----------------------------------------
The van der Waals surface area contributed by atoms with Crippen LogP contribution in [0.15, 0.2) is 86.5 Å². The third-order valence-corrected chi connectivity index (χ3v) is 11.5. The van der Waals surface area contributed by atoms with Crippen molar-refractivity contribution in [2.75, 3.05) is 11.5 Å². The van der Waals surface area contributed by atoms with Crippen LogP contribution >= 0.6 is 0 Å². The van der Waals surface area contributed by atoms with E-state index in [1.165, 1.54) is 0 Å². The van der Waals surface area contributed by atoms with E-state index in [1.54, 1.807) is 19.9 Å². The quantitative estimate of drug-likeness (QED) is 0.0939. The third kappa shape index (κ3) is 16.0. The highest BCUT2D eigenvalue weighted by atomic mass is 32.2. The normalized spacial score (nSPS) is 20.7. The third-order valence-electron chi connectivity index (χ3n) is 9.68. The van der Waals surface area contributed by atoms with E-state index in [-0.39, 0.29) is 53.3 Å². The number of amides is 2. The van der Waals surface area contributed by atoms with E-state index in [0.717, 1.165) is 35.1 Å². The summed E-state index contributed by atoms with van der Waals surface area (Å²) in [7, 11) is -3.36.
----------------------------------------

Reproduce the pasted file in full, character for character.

The van der Waals surface area contributed by atoms with Crippen LogP contribution in [0.15, 0.2) is 86.5 Å². The third-order valence-corrected chi connectivity index (χ3v) is 11.5. The van der Waals surface area contributed by atoms with Crippen molar-refractivity contribution in [2.75, 3.05) is 11.5 Å². The van der Waals surface area contributed by atoms with Crippen LogP contribution >= 0.6 is 0 Å². The van der Waals surface area contributed by atoms with E-state index in [1.165, 1.54) is 0 Å². The van der Waals surface area contributed by atoms with E-state index in [1.54, 1.807) is 19.9 Å². The quantitative estimate of drug-likeness (QED) is 0.0939. The third kappa shape index (κ3) is 16.0. The highest BCUT2D eigenvalue weighted by atomic mass is 32.2. The normalized spacial score (nSPS) is 20.7. The third-order valence-electron chi connectivity index (χ3n) is 9.68. The van der Waals surface area contributed by atoms with E-state index in [-0.39, 0.29) is 53.3 Å². The number of amides is 2. The van der Waals surface area contributed by atoms with E-state index in [0.717, 1.165) is 35.1 Å². The summed E-state index contributed by atoms with van der Waals surface area (Å²) in [7, 11) is -3.36.